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A Note on the Form of
the Production Function
and Productivity
G. S. MADDALA
University of Florida
INTRODUCTION
The purpose of the present note is to investigate whether measures of
multifactor productivity differ significantly with alternative functional
forms for production functions. Every input index is based on an im-
plicit assumption of a functional form for the underlying production
function that describes output as a function of the several inputs. The
conclusion of the paper is that, within the limited class of functions
considered here (viz. Cobb-Douglas, generalized Leontief, homogeneous
translog, and homogeneous quadratic) differences in the functional form
produce negligible differences in measures of multi-factor productivity.
The intuitive explanation of these results is that the different func-
tional forms suggested in the literature differ in their elasticities of sub-
stitution (which depends on the second derivatives of the production
function) whereas for productivity measurement, all we are concerned
with is first derivatives. For productivity measurement, other factors
like disequilibrium, measurement errors in inputs and outputs, aggrega-
tion problems, etc., are more important than functional forms of the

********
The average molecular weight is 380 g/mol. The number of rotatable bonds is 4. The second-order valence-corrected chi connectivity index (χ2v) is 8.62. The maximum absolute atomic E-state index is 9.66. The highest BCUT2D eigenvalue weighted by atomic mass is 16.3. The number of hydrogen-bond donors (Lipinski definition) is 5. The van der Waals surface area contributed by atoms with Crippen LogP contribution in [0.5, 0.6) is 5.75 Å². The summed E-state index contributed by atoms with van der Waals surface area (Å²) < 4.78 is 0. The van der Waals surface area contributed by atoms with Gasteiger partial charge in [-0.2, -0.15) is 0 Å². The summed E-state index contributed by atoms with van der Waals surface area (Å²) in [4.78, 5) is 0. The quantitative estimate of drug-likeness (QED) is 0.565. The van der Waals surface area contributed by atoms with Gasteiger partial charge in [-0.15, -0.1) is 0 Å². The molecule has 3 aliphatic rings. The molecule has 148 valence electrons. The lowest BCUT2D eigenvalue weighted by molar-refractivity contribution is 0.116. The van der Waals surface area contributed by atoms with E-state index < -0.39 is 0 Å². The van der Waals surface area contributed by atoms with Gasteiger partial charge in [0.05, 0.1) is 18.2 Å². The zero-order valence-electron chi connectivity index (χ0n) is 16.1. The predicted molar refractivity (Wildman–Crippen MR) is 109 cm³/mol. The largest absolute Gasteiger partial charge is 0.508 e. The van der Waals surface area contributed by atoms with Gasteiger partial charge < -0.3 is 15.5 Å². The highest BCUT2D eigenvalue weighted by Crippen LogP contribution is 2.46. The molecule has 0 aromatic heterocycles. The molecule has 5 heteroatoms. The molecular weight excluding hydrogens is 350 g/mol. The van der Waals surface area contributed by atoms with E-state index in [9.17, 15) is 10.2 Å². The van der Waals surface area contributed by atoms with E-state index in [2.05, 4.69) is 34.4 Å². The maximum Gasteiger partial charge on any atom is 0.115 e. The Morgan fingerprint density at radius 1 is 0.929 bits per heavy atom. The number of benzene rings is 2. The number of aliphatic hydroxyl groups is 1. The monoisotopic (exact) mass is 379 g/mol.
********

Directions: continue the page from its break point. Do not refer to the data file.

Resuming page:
production.
Of course, the class of production functions considered here is very
limited, but more complicated functional forms result in index number
formulae for inputs and outputs that are complicated and rarely used.
The conclusion of the paper might have been more obvious to some,
but it was not obvious to everyone in the Panel and hence might be
worth reporting in this note.
309

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310
ANALYSIS
PAPERS
Consider first the case of a single output Y and two inputs, labor L and
capital K. Let the values of these three variables be
period 0: Ye, Lo, No
period 1: Ye, Lit, Kit.
Comparing Yin with Ye, we know by what percentage output has in-
creased or decreased. But to find what happened to inputs as a whole,
we have to weigh LJLo and KJKo suitably. To get these weights, we
have to know how the inputs labor and capital interact with each other
to produce the output Y. This interaction is described by the "produc-
tion function." For instance, if we say that the production function has
the Cobb-Douglas form, we write
Y = CL~K'-~.
(1)
Over a short period of time we assume that ~ remains constant. Then it
is changes in C that measure changes in total productivity.
Ye = ILK
Yo = CoLo'tKo~-a
Then Y~/Y0 is the output index,
.
{L 1 ~ (K15
~LoJ ~KoJ
(2)
is the input index, and C~/Co is the productivity index.
The functional form for the production function (1), implies the con-
struction of the input index (2), which is a geometric mean of the labor
input index and the capital input index. Different functional forms for the
production function imply different schemes for weighting the input ratios
in the construction of the input index. We will discuss these later.